The beauty and importance of the notebook undoubtedly lays not so much in what is recorded, but in the very fact that we are attuned that there is so much that can be recorded.

Unlike the journal, notebooks are by their very nature random and spontaneous: the golden rule is that there are no firm rules about form or structure. Record what you like where and whenever you like. Notebooks are the ideal way of recording overheard conversations, observations, random thoughts and streams of consciousness – all of which may provide some inspiring and intriguing material to use either as a departure point for writing or as material in an existing writing project.

One my most favorite aspects of keeping a series of notebooks over the years has been the collecting of quotations. From Marcus Aurelius and Euripides, to Goethe and Shakespeare, my notebooks have become an important aide memoir to some of the world’s great literature. Whenever I read I am always with a notebook at hand waiting for some charming or captivating morsel to transcribe into to my collection.

Part of the challenge in keeping a writer’s notebook undoubtedly lies in utilising your powers of insight and imagination. Learning to see more acutely, read more critically and recording detail more effectively are undoubtedly important skills in any writers’ armoury. Use you notebook as a means of recording whenever and wherever possible.

My obsession with writer’s notebooks has lead me to a never-ending personal journey that has physically taken me from the literature archives in my former home city of Melbourne’s State Library, to New York Public Library’s Berg Collection and the Butler Library at Columbia University, not to mention countless hundreds hours of searching digital collections around the world.

I’ve held some of Kerouac’s most important notebooks in my very own hands in the New York Public Library’s Berg Collection, as well as perused the notebooks, scrapbooks and journals kept by William S. Burroughs at Butler Library’s archives where Herbert Huncke’s cache of notebooks are also held along with those of legendary American beat poet Gregory Corso.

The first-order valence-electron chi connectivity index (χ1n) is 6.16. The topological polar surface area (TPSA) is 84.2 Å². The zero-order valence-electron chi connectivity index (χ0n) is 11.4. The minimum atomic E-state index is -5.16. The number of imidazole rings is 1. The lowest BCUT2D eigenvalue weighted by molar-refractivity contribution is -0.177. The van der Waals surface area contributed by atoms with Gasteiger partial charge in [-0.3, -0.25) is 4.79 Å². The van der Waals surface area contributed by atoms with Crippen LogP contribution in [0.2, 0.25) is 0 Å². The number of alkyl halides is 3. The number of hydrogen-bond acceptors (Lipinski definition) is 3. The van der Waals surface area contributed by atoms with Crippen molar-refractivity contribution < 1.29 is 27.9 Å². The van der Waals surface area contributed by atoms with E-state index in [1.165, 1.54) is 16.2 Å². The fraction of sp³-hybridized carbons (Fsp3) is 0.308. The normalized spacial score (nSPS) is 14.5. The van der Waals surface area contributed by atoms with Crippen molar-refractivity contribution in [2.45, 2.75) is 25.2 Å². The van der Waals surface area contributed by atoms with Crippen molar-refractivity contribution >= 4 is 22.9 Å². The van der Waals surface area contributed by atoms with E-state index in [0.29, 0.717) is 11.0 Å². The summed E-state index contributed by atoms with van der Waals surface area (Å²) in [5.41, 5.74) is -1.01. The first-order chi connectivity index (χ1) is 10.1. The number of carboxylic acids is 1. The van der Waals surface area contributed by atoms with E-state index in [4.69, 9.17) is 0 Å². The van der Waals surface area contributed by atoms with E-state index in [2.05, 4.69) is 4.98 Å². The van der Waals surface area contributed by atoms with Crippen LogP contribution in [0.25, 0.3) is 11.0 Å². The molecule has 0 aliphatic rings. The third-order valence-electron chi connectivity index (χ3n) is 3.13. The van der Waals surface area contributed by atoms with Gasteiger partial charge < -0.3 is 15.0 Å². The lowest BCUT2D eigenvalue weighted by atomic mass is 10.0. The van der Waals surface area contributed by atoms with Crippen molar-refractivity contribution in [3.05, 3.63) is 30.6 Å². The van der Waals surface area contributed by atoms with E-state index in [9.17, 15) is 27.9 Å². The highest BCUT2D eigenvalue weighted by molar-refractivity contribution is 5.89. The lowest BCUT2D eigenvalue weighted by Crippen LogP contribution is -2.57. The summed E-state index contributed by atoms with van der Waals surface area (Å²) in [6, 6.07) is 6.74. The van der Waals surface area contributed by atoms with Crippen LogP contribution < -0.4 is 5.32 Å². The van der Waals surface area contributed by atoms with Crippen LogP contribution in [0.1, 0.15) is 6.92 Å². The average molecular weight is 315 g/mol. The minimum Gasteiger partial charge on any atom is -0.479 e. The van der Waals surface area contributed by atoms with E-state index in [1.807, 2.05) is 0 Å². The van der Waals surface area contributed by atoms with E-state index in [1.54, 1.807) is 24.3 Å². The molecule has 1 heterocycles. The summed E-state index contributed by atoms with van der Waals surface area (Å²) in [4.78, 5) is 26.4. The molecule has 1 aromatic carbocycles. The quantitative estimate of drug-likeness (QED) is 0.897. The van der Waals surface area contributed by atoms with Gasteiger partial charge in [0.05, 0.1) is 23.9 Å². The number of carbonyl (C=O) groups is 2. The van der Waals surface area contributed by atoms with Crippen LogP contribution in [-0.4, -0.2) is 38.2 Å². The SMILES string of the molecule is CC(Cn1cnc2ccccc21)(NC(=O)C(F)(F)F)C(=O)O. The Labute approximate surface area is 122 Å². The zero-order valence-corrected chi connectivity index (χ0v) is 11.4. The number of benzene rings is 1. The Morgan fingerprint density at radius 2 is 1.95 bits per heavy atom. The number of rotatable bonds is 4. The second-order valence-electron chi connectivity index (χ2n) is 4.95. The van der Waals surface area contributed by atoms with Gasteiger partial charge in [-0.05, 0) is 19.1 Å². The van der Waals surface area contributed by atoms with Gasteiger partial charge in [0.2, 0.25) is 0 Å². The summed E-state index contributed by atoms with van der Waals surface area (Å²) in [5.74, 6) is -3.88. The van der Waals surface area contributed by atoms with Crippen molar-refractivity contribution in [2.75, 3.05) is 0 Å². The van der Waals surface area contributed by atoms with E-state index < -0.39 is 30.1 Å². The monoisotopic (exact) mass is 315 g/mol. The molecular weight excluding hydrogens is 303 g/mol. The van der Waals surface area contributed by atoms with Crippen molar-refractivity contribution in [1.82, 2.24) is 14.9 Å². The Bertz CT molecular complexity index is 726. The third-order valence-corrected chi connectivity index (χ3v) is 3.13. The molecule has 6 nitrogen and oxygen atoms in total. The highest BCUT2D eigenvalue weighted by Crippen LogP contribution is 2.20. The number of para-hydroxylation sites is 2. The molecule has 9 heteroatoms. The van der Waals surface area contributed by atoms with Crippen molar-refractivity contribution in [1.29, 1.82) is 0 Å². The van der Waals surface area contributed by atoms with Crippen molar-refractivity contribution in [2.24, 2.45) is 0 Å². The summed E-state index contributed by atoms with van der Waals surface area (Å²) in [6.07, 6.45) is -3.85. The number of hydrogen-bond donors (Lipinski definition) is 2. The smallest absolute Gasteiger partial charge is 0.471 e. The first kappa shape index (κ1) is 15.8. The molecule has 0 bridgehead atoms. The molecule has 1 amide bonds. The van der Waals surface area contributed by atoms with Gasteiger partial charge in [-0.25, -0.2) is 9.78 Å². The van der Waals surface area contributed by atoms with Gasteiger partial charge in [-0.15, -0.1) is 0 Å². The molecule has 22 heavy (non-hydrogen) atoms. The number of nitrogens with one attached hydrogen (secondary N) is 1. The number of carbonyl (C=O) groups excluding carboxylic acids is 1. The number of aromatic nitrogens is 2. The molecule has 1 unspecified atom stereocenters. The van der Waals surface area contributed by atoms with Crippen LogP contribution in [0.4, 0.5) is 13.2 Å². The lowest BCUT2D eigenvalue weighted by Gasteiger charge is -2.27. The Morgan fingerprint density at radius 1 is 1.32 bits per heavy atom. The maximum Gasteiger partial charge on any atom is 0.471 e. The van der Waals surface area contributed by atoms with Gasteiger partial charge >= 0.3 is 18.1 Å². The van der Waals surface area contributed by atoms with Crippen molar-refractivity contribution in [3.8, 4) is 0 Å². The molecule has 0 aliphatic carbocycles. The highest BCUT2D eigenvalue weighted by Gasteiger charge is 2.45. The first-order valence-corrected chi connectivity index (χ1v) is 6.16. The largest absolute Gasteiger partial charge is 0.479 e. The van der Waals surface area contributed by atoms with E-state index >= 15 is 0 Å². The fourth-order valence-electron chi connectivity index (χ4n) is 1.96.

Almost every day I turn to my own notebooks as a source of immense ongoing pleasure in recording thoughts, writing aphorisms, making observations and engaging in a secretive form of self-writing that has become part of an almost life-long ritual.

Your local bookshop or stationery supplier probably keeps any number of excellent notebooks. Choose one that has just the right form and feel for you and one that you will feel that you will use rather than leave on the shelf. Keep your notebook with you as often as practical and use it in particular when you are reading and/or doing research.

In the coming journal posts, I will flesh out some of the things that have intrigued me about the art and craft of choosing and using a writer’s notebook. Indeed, you would surprised like all things, that there is a kind of technique and art to choosing and using a notebook that hopefully will inspire you and instill in you a desire to keep your notebooks on a ongoing and intensive basis as an endless source of inspiration for your writing projects. I will also post some images from my notebooks that I’ve kept over the years as a source of inspiration in taking up the art form if you haven’t already!

In keeping a writer’s notebook you’ll be in the company of some of the world’s great writers. Indeed, the humble notebook has served as an important departure point for some of the most important works by such luminaries as George Orwell, Virginia Woolf, Bruce Chatwin, Bertolt Brecht, Albert Camus, Paul Auster to name but a few…

Marcus D. Niski,  April 2017

 

* Sections of the above writing appeared in The Australian Writer, No.313 Feb/March 1999 as reprinted in Irina Dunn’s, The Writer’s Guide, Allen & Unwin, 1999.